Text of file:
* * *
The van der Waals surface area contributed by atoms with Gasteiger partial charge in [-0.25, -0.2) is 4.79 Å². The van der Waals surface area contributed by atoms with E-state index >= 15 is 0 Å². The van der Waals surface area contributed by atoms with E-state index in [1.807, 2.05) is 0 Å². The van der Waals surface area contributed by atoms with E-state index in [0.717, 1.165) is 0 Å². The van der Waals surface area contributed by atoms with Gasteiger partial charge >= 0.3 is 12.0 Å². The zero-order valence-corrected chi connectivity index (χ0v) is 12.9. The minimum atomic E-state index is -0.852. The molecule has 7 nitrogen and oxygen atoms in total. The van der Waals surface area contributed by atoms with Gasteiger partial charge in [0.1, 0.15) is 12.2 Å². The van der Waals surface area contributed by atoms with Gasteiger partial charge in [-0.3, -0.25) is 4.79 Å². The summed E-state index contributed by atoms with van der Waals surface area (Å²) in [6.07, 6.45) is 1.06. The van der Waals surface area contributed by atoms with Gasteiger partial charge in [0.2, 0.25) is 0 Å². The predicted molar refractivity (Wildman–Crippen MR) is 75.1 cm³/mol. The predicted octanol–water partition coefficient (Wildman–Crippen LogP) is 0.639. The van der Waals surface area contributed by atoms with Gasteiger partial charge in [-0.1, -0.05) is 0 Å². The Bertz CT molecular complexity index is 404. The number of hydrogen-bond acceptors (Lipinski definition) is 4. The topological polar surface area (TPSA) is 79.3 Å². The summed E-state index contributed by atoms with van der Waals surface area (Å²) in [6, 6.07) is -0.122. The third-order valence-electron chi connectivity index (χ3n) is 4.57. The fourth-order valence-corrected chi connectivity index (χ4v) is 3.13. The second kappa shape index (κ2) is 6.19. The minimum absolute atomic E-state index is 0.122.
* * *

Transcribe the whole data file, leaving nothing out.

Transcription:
The van der Waals surface area contributed by atoms with Gasteiger partial charge in [-0.25, -0.2) is 4.79 Å². The van der Waals surface area contributed by atoms with E-state index >= 15 is 0 Å². The van der Waals surface area contributed by atoms with E-state index in [1.807, 2.05) is 0 Å². The van der Waals surface area contributed by atoms with E-state index in [0.717, 1.165) is 0 Å². The van der Waals surface area contributed by atoms with Gasteiger partial charge >= 0.3 is 12.0 Å². The zero-order valence-corrected chi connectivity index (χ0v) is 12.9. The minimum atomic E-state index is -0.852. The molecule has 7 nitrogen and oxygen atoms in total. The van der Waals surface area contributed by atoms with Gasteiger partial charge in [0.1, 0.15) is 12.2 Å². The van der Waals surface area contributed by atoms with Gasteiger partial charge in [-0.3, -0.25) is 4.79 Å². The summed E-state index contributed by atoms with van der Waals surface area (Å²) in [6.07, 6.45) is 1.06. The van der Waals surface area contributed by atoms with Gasteiger partial charge in [0.2, 0.25) is 0 Å². The predicted molar refractivity (Wildman–Crippen MR) is 75.1 cm³/mol. The predicted octanol–water partition coefficient (Wildman–Crippen LogP) is 0.639. The van der Waals surface area contributed by atoms with Gasteiger partial charge in [-0.1, -0.05) is 0 Å². The Bertz CT molecular complexity index is 404. The number of hydrogen-bond acceptors (Lipinski definition) is 4. The topological polar surface area (TPSA) is 79.3 Å². The summed E-state index contributed by atoms with van der Waals surface area (Å²) in [6, 6.07) is -0.122. The third-order valence-electron chi connectivity index (χ3n) is 4.57. The fourth-order valence-corrected chi connectivity index (χ4v) is 3.13. The second kappa shape index (κ2) is 6.19. The minimum absolute atomic E-state index is 0.122.